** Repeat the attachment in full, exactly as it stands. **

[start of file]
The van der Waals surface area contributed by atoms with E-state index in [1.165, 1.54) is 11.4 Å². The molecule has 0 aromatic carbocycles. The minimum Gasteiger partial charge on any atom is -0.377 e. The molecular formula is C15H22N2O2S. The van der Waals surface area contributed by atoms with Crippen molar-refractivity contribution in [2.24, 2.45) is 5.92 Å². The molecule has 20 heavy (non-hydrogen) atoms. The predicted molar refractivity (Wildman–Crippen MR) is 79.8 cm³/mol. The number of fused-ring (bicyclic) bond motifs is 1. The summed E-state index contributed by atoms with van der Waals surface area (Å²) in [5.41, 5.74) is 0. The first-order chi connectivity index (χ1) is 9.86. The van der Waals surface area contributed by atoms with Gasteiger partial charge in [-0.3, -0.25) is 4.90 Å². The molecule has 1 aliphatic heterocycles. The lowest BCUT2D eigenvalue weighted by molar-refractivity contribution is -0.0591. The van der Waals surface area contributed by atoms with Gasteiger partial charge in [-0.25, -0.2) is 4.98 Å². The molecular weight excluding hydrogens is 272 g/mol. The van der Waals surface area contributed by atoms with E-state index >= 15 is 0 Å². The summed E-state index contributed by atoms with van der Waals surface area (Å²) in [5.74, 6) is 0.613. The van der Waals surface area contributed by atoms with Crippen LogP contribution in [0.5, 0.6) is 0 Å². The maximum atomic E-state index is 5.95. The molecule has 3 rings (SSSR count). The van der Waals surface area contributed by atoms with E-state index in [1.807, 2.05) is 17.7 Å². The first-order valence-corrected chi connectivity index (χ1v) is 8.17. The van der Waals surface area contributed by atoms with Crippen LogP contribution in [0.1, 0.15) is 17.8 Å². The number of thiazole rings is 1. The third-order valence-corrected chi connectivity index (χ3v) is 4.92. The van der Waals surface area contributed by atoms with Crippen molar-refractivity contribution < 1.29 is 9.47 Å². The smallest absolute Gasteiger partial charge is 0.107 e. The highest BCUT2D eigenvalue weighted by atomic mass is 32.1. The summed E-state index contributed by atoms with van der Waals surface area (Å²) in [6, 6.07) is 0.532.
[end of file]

The van der Waals surface area contributed by atoms with E-state index in [1.165, 1.54) is 11.4 Å². The molecule has 0 aromatic carbocycles. The minimum Gasteiger partial charge on any atom is -0.377 e. The molecular formula is C15H22N2O2S. The van der Waals surface area contributed by atoms with Crippen molar-refractivity contribution in [2.24, 2.45) is 5.92 Å². The molecule has 20 heavy (non-hydrogen) atoms. The predicted molar refractivity (Wildman–Crippen MR) is 79.8 cm³/mol. The number of fused-ring (bicyclic) bond motifs is 1. The summed E-state index contributed by atoms with van der Waals surface area (Å²) in [5.41, 5.74) is 0. The first-order chi connectivity index (χ1) is 9.86. The van der Waals surface area contributed by atoms with Gasteiger partial charge in [-0.3, -0.25) is 4.90 Å². The molecule has 1 aliphatic heterocycles. The lowest BCUT2D eigenvalue weighted by molar-refractivity contribution is -0.0591. The van der Waals surface area contributed by atoms with Gasteiger partial charge in [-0.25, -0.2) is 4.98 Å². The molecular weight excluding hydrogens is 272 g/mol. The van der Waals surface area contributed by atoms with E-state index >= 15 is 0 Å². The summed E-state index contributed by atoms with van der Waals surface area (Å²) in [5.74, 6) is 0.613. The van der Waals surface area contributed by atoms with Crippen LogP contribution in [0.5, 0.6) is 0 Å². The maximum atomic E-state index is 5.95. The molecule has 3 rings (SSSR count). The van der Waals surface area contributed by atoms with E-state index in [1.807, 2.05) is 17.7 Å². The first-order valence-corrected chi connectivity index (χ1v) is 8.17. The van der Waals surface area contributed by atoms with Crippen LogP contribution in [0.1, 0.15) is 17.8 Å². The number of thiazole rings is 1. The third-order valence-corrected chi connectivity index (χ3v) is 4.92. The van der Waals surface area contributed by atoms with Crippen molar-refractivity contribution < 1.29 is 9.47 Å². The smallest absolute Gasteiger partial charge is 0.107 e. The highest BCUT2D eigenvalue weighted by atomic mass is 32.1. The summed E-state index contributed by atoms with van der Waals surface area (Å²) in [6, 6.07) is 0.532.